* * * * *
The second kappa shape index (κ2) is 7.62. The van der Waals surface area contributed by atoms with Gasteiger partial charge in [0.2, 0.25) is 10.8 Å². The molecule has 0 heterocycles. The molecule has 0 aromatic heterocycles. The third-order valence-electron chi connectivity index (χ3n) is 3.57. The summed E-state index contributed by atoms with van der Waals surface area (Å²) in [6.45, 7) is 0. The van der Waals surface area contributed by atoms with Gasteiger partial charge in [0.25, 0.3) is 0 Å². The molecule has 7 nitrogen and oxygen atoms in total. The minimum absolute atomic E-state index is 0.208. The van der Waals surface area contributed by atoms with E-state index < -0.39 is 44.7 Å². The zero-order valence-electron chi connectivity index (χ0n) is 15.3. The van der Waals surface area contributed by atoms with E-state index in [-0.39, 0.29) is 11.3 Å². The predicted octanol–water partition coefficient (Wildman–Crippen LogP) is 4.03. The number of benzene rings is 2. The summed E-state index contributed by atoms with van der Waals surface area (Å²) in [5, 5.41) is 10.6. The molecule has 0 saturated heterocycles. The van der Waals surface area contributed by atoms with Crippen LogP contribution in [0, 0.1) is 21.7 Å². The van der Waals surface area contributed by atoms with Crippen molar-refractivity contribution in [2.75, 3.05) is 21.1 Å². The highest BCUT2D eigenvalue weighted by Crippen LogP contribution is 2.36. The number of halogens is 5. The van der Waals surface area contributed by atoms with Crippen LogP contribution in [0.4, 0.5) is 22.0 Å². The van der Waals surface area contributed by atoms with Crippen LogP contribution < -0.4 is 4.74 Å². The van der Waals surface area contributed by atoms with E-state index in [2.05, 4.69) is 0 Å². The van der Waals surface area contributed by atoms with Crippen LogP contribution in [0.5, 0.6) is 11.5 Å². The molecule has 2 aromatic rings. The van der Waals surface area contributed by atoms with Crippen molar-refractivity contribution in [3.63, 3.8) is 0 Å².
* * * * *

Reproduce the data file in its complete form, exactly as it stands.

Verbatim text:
The second kappa shape index (κ2) is 7.62. The van der Waals surface area contributed by atoms with Gasteiger partial charge in [0.2, 0.25) is 10.8 Å². The molecule has 0 heterocycles. The molecule has 0 aromatic heterocycles. The third-order valence-electron chi connectivity index (χ3n) is 3.57. The summed E-state index contributed by atoms with van der Waals surface area (Å²) in [6.45, 7) is 0. The van der Waals surface area contributed by atoms with Gasteiger partial charge in [0.25, 0.3) is 0 Å². The molecule has 7 nitrogen and oxygen atoms in total. The minimum absolute atomic E-state index is 0.208. The van der Waals surface area contributed by atoms with E-state index < -0.39 is 44.7 Å². The zero-order valence-electron chi connectivity index (χ0n) is 15.3. The van der Waals surface area contributed by atoms with E-state index in [-0.39, 0.29) is 11.3 Å². The predicted octanol–water partition coefficient (Wildman–Crippen LogP) is 4.03. The number of benzene rings is 2. The summed E-state index contributed by atoms with van der Waals surface area (Å²) in [5, 5.41) is 10.6. The molecule has 0 saturated heterocycles. The van der Waals surface area contributed by atoms with Crippen LogP contribution in [0, 0.1) is 21.7 Å². The van der Waals surface area contributed by atoms with Crippen molar-refractivity contribution in [2.75, 3.05) is 21.1 Å². The highest BCUT2D eigenvalue weighted by Crippen LogP contribution is 2.36. The number of halogens is 5. The van der Waals surface area contributed by atoms with Crippen LogP contribution in [0.4, 0.5) is 22.0 Å². The van der Waals surface area contributed by atoms with Crippen LogP contribution < -0.4 is 4.74 Å². The van der Waals surface area contributed by atoms with E-state index in [2.05, 4.69) is 0 Å². The van der Waals surface area contributed by atoms with Crippen LogP contribution in [0.5, 0.6) is 11.5 Å². The molecule has 2 aromatic rings. The van der Waals surface area contributed by atoms with Crippen molar-refractivity contribution in [3.63, 3.8) is 0 Å².